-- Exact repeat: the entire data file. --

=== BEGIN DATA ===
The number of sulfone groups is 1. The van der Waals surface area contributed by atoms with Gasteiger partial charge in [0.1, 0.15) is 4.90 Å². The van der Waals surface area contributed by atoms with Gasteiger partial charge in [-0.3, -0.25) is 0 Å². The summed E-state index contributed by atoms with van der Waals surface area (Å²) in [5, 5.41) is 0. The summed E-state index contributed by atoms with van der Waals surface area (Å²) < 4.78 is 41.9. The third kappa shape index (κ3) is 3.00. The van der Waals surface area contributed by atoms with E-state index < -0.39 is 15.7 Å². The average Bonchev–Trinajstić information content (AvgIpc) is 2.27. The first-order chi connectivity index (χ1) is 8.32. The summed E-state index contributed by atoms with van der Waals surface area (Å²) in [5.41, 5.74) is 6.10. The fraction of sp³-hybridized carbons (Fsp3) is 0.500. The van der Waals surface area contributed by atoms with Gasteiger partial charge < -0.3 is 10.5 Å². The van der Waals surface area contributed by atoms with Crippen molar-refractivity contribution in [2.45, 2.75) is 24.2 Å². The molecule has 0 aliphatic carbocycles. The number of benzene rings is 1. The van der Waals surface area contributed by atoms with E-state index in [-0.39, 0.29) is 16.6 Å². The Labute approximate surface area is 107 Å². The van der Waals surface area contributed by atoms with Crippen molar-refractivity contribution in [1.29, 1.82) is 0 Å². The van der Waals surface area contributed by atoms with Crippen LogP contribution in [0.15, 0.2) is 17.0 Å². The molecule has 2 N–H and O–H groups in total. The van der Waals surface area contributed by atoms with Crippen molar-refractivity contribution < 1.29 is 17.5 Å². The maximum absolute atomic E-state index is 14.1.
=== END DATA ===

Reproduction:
The number of sulfone groups is 1. The van der Waals surface area contributed by atoms with Gasteiger partial charge in [0.1, 0.15) is 4.90 Å². The van der Waals surface area contributed by atoms with Gasteiger partial charge in [-0.3, -0.25) is 0 Å². The summed E-state index contributed by atoms with van der Waals surface area (Å²) in [5, 5.41) is 0. The summed E-state index contributed by atoms with van der Waals surface area (Å²) < 4.78 is 41.9. The third kappa shape index (κ3) is 3.00. The van der Waals surface area contributed by atoms with E-state index < -0.39 is 15.7 Å². The average Bonchev–Trinajstić information content (AvgIpc) is 2.27. The first-order chi connectivity index (χ1) is 8.32. The summed E-state index contributed by atoms with van der Waals surface area (Å²) in [5.41, 5.74) is 6.10. The fraction of sp³-hybridized carbons (Fsp3) is 0.500. The van der Waals surface area contributed by atoms with Gasteiger partial charge < -0.3 is 10.5 Å². The van der Waals surface area contributed by atoms with Crippen molar-refractivity contribution in [2.45, 2.75) is 24.2 Å². The molecule has 0 aliphatic carbocycles. The number of benzene rings is 1. The van der Waals surface area contributed by atoms with E-state index in [-0.39, 0.29) is 16.6 Å². The Labute approximate surface area is 107 Å². The van der Waals surface area contributed by atoms with Crippen molar-refractivity contribution in [1.29, 1.82) is 0 Å². The van der Waals surface area contributed by atoms with Crippen LogP contribution in [0.15, 0.2) is 17.0 Å². The molecule has 2 N–H and O–H groups in total. The van der Waals surface area contributed by atoms with Crippen molar-refractivity contribution < 1.29 is 17.5 Å². The maximum absolute atomic E-state index is 14.1.